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Pr. Gilbert EGGERMONT: "Presenta on of the report of the Belgian Health Council on emergency planning "


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Pr. Gilbert EGGERMONT, the Belgian Health Council, Belgium
"Presenta on of the report of the Belgian Health Council on emergency planning "


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Pr. Gilbert EGGERMONT: "Presenta on of the report of the Belgian Health Council on emergency planning "

  1. 1. SUPERIOR HEALTH COUNCIL 1 Recommendation 9235 Nuclear accidents, environment and health in the post-Fukushima era: emergency response Gilbert Eggermont, chairman WG EP&R, SHC Seminar EC-NTW “BSS and Public Information in EP&R“ Luxemburg, December 1, 2016
  2. 2. SUPERIOR HEALTH COUNCIL Fukushima Report on EP&R has finally forced Belgian safety authority and crisis centre to take action 7 experts with minor conflicts of interest (+2*) 7 disciplines: risk analysis, nuclear safety, radiation protection, en- vironment, radiobiology, (nuclear )medicine, psychology, extended with • Medical subgroup on Iodine profylaxis: 1°advice 2015 (SHC 9275) • Ad hoc meetings with specific experts (4+2+3*)  Communication and perception  Crisis centre (1) Ministry Internal affairs, SCK.CEN/NERIS (1)  International: EC (1), Nl (1), Fr (2) (FANC and other safety authorities*) 2
  3. 3. SUPERIOR HEALTH COUNCIL Key safety question analysed in BSS context of information, communication and involvement How might a process of careful preparation prevent or re- duce as much as possible the detrimental effects to man and the environment in the event of a serious nuclear accident? regarding the high population density in Belgium the high density of NPP’s: 20 within 100 km the learning lessons from earlier accidents worldwide 3
  4. 4. SUPERIOR HEALTH COUNCIL 4 Output: an 120p report with executive summary, 20 transversal messages/conclusions, 200 references presented 9/3/16 to policy makers, press, scientists; It offers a Precautionary Strategy for Nuclear EP&R with more Awareness, Preparedness and Completeness in a Cross Border Dimension Belgian EP & R change process ongoing
  5. 5. SUPERIOR HEALTH COUNCIL 5 EP & R report SHC at a glance (1): much more than direct response phase 1. Serious nuclear accident can happen in EU 2. Radioactive dispersion can affect a large region and create anxiety 3. Serious consequences can last for many years 4. Prevention of health effects must include psycho- social impact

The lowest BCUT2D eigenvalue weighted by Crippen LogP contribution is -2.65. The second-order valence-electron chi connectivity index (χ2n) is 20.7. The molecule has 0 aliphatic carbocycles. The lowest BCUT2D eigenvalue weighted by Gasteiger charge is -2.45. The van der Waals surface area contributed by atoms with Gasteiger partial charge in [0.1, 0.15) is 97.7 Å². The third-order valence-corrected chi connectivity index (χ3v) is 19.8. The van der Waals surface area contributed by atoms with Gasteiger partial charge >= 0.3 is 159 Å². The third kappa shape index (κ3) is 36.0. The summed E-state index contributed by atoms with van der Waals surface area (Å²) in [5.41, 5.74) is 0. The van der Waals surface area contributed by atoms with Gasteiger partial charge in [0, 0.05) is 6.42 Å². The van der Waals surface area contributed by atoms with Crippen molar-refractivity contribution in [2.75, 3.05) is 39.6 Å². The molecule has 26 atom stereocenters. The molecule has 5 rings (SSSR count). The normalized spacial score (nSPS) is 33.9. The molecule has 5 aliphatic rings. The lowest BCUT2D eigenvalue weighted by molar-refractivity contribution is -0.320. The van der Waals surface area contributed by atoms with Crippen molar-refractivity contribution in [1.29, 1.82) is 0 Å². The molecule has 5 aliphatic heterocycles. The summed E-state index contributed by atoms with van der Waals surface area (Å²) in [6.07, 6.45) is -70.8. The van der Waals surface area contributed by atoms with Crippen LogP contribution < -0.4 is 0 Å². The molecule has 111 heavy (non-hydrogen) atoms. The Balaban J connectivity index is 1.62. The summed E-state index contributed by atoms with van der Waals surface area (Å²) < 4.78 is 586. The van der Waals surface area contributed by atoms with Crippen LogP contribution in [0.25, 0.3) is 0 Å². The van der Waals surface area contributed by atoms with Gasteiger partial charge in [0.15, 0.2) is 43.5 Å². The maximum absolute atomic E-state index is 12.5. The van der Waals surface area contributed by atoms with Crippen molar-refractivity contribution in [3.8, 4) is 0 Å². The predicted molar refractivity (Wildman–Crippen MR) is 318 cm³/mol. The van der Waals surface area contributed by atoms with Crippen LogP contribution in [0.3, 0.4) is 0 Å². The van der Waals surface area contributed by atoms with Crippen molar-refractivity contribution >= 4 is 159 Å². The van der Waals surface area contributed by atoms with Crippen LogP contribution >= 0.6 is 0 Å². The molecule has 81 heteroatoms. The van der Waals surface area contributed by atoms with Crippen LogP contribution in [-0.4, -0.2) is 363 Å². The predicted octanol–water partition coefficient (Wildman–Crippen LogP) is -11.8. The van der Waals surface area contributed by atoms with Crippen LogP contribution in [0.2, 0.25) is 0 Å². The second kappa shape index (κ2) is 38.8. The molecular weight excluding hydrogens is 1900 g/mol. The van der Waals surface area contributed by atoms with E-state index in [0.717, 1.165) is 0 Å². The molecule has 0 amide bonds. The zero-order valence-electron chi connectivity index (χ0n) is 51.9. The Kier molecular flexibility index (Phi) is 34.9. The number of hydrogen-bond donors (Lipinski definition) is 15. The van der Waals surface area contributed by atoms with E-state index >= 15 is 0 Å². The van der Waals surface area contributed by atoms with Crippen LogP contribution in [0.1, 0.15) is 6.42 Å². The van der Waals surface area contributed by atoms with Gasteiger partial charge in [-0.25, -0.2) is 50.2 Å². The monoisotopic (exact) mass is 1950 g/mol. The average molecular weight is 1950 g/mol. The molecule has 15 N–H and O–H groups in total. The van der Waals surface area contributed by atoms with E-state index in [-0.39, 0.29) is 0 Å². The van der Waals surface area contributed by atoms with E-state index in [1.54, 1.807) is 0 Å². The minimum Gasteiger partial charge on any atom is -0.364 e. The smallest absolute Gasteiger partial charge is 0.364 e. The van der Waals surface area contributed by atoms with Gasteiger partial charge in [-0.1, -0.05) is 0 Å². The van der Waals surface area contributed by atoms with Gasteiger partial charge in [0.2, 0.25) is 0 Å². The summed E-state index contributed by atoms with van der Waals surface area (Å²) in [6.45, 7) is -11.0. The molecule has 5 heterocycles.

6. 6. SUPERIOR HEALTH COUNCIL SHC Report at a glance (2): more awareness on risks in broader health perspective 5. Enlarge risk analysis with vulnerability analysis • Complexity of technology as well as of the organisation • Scenarios with low probability and large consequences such as aquatic dispersion in ground water and river • Care population density, traffic, chemical risks, siting, human interaction • Care vulnerable people 6
  7. 7. SUPERIOR HEALTH COUNCIL Prepare more adequate intervention measures over distances of relevance – transparency (3) 6. Extend planning zones • Sheltering to at least 100km • Iodine fast distribution strategy over at least 100 km • Evacuation strategy over at least 20km  mobility? 7. Care for communication with population • Bilateral with 2 directions + active role social media • Transparent and balanced RISCOM model 7
  8. 8. SUPERIOR HEALTH COUNCIL 8 Improve coordination and develop a long term strategy for recovery and relocation (4) 8. More attention for medical coördination: >Iodine • Psychological effects of rupture of living conditions • Social concerns (family, animals in evacuated areas,..) 9. Social tissue can be disturbed over decennia after direct threats and transition period long recovery • Cleaning contaminated areas and nuclear waste • Return of evacuees
  9. 9. SUPERIOR HEALTH COUNCIL 9 Involve citizen in emergency preparation to make response more adequate (5) 10. Crisis can become worser by interaction with other risks and due to failing communication 11. EP is continuous participative learning proces of transdisciplinary nature • Should start at school • Integrate concerns and indications of people vulnerability analysis with citizen 12. Revise crisis response - evaluate periodically crisis centre